The Romans showed up and, like they do, changed the name to Tamesis.

Oh, and changed the town’s name to Londinium.

They kindly built the first bridge over the river in Londinium (round about where London Bridge stands today), probably to much Briton head scratching because why would we want to be connected to the swamp?

Eventually the Romans scarper and the Anglo-Saxons settle in and call the river “Tamyse”. Sure. Why not?

Speaking of the Anglo-Saxons, the oldest weapon ever to be mudlarked off the foreshore is this 9th-century spearhead. Dropping crap in and around the river is a time-honoured tradition.

Then the Normans show up and, like any corporate takeover, just start rearranging and rebranding. William the Conqueror tried to cross the Thames at Southwark. The town blockaded the bridge that wasn’t London Bridge but was near where London Bridge is now so he burnt the town in spite and crossed upriver instead.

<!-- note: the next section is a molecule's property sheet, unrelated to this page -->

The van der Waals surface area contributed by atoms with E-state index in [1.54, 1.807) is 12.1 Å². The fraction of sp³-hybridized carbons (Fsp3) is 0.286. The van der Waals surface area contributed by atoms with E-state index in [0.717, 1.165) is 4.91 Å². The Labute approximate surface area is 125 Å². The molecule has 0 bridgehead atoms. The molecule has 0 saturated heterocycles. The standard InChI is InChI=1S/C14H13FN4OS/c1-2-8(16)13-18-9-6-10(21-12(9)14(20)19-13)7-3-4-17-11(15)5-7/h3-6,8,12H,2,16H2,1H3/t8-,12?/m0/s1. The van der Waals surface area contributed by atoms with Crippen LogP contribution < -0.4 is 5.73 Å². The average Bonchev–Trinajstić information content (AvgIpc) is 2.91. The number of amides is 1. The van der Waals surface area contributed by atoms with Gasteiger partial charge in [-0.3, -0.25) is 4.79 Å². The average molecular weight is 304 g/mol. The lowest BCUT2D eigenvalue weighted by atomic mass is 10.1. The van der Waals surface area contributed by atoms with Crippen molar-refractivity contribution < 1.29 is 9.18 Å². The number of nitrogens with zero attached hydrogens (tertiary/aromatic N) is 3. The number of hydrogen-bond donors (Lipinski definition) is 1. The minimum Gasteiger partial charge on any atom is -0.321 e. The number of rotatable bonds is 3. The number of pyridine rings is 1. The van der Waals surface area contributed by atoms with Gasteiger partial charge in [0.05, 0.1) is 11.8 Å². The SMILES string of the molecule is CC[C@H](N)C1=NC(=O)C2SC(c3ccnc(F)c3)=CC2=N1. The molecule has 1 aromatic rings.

The first official London Bridge was built in 1176 by Henry II. Well, not BY Henry II, but you know what I mean. See, King Harry had epically goofed up, making an irritated, off-handed comment about how his best-bud slash irritating thorn in his side, Thomas a Becket, should be taken out and shot, well not shot, but you know what I mean, for getting in the crown’s way with all his God and the Power-of-the-Church rhetoric. And, well, Thomas a Becket was dispatched by some loyal soldiers and Henry realised this had probably cheesed off God and damned his soul, in other words he ROYALLY effed up. So, Henry did what anyone would do…he started building apology-chapels across England, and apparently an apology-bridge. (I only get flowers, what’s with that?!)

As we all learned from the song, London Bridge didn’t fare well. It needed to be rebuilt a handful of times. Here it is in the 17th century.

Here’s the 19th century version….in Lake Havasu, Arizona. Yeah, you read that right. Long story.

Henry’s youngest son, King John I, apparently liked the Thames as a Spot to Sign Things. In 1217 he signed a peace treaty with France called the Treaty of Kingston on an island known as Ravens Ait. Two years before that he MIGHT have sealed the Magna Carta while on Magna Carta Island. The document say “Runnymede” but the ait now known as Magna Carta Island sits at the weir there, so…